But the Liberals did survive, under Jo Grimond and his successors, sustained by some of their old tenets - individual freedom if not pure laissez-faire. From the late 1950s there was a succession of false dawns as they won by-elections and gradually recovered their share of the vote, before turning into the Liberal Democrats with an infusion of Labour defectors. But they failed to replace Labour. Then came Tony Blair. He talked of a possible reunion of progressive forces, but, in terms of Lib-Lab relations, the effect of his ten years as prime minister was highly ironical.

Talk of a renewed alliance can only remind us of what has happened. The right-wing historian Andrew Roberts has commended Blair for "destroying socialism", but this is wrong. Socialism was in poor shape before Blair became Labour leader, and barely needed his last rites. What he did personally, and can take credit for, was to destroy two nourishing traditions that had once found a home within Labour: liberal faith in individual freedom, and resistance to war.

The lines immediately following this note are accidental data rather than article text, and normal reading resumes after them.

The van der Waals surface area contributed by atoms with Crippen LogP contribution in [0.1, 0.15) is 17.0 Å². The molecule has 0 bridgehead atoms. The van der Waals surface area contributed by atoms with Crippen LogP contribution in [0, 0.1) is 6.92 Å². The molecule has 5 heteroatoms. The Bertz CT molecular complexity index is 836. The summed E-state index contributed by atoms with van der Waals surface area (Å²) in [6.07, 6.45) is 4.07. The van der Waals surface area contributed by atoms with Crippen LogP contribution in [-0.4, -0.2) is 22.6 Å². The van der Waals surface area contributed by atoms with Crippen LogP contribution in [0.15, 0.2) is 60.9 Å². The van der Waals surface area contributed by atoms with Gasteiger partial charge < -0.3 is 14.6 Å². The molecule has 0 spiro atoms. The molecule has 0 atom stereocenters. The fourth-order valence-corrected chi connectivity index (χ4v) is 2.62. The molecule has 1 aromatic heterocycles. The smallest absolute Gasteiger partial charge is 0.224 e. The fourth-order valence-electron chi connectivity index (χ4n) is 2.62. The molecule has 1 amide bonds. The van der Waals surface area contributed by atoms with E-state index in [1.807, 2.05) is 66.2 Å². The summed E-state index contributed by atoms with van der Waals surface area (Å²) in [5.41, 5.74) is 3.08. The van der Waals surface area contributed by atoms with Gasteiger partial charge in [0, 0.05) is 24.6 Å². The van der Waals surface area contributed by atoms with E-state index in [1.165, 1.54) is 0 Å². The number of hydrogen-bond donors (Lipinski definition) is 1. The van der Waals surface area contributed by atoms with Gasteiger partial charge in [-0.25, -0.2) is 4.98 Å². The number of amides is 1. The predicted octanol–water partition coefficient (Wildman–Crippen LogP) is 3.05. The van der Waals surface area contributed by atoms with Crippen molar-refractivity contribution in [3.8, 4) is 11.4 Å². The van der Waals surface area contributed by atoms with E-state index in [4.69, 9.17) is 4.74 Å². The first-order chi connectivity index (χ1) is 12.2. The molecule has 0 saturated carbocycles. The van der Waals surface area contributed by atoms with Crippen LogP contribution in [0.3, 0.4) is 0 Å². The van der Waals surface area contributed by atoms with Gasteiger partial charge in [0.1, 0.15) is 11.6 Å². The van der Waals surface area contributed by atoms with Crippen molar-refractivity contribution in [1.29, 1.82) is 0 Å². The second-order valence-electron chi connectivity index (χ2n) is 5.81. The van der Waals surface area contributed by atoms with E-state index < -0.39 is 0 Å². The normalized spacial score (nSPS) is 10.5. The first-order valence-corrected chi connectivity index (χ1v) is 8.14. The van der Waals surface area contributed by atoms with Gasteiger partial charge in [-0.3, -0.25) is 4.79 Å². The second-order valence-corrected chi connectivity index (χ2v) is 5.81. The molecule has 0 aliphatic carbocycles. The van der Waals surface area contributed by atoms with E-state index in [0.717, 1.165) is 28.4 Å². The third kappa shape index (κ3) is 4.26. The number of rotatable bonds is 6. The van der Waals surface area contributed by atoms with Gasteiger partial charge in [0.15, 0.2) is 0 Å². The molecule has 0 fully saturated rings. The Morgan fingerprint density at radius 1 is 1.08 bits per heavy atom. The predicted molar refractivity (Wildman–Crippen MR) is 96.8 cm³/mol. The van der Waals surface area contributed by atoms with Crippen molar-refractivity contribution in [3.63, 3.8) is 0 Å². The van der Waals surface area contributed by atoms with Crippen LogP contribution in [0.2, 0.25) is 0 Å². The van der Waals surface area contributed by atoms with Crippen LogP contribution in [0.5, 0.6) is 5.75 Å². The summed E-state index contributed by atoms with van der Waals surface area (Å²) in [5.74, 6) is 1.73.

A "New Labour" government introduced an astonishing array of oppressive laws and created a surveillance state. It took the country into more wars than any government had in living memory, culminating in a disastrous ­invasion of Iraq waged on claims so obviously mendacious that they shouldn't have deceived an intelligent eight-year-old. Altogether, under Blair's leadership, New Labour moved so far to the right that the Lib Dems became the party of the left just by standing still. Apart from Vince Cable foreseeing the financial crash while Gordon Brown was endlessly gloating about his brilliant rate of growth, the Lib Dems criticised the government's relentless assault on civil liberties, and opposed the Iraq war. Now, they have reaped their reward. Why should they give it away?